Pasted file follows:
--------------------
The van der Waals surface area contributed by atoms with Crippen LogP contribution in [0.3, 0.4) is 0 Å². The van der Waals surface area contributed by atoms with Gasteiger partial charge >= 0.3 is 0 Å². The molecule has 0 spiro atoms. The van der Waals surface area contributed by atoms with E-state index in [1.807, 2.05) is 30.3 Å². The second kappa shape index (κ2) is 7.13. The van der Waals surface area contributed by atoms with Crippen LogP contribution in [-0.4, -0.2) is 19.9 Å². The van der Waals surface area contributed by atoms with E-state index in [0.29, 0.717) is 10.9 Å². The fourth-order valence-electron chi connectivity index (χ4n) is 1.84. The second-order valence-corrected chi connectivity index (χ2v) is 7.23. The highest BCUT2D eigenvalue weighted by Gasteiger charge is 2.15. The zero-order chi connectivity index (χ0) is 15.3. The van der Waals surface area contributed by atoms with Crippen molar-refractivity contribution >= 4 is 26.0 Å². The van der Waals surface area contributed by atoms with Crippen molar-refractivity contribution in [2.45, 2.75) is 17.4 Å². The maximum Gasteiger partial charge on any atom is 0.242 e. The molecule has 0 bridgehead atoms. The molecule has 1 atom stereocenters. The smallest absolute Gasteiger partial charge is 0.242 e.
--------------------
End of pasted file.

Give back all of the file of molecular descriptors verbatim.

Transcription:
The van der Waals surface area contributed by atoms with Crippen LogP contribution in [0.3, 0.4) is 0 Å². The van der Waals surface area contributed by atoms with Gasteiger partial charge >= 0.3 is 0 Å². The molecule has 0 spiro atoms. The van der Waals surface area contributed by atoms with E-state index in [1.807, 2.05) is 30.3 Å². The second kappa shape index (κ2) is 7.13. The van der Waals surface area contributed by atoms with Crippen LogP contribution in [-0.4, -0.2) is 19.9 Å². The van der Waals surface area contributed by atoms with E-state index in [0.29, 0.717) is 10.9 Å². The fourth-order valence-electron chi connectivity index (χ4n) is 1.84. The second-order valence-corrected chi connectivity index (χ2v) is 7.23. The highest BCUT2D eigenvalue weighted by Gasteiger charge is 2.15. The zero-order chi connectivity index (χ0) is 15.3. The van der Waals surface area contributed by atoms with Crippen molar-refractivity contribution >= 4 is 26.0 Å². The van der Waals surface area contributed by atoms with Crippen molar-refractivity contribution in [2.45, 2.75) is 17.4 Å². The maximum Gasteiger partial charge on any atom is 0.242 e. The molecule has 0 bridgehead atoms. The molecule has 1 atom stereocenters. The smallest absolute Gasteiger partial charge is 0.242 e.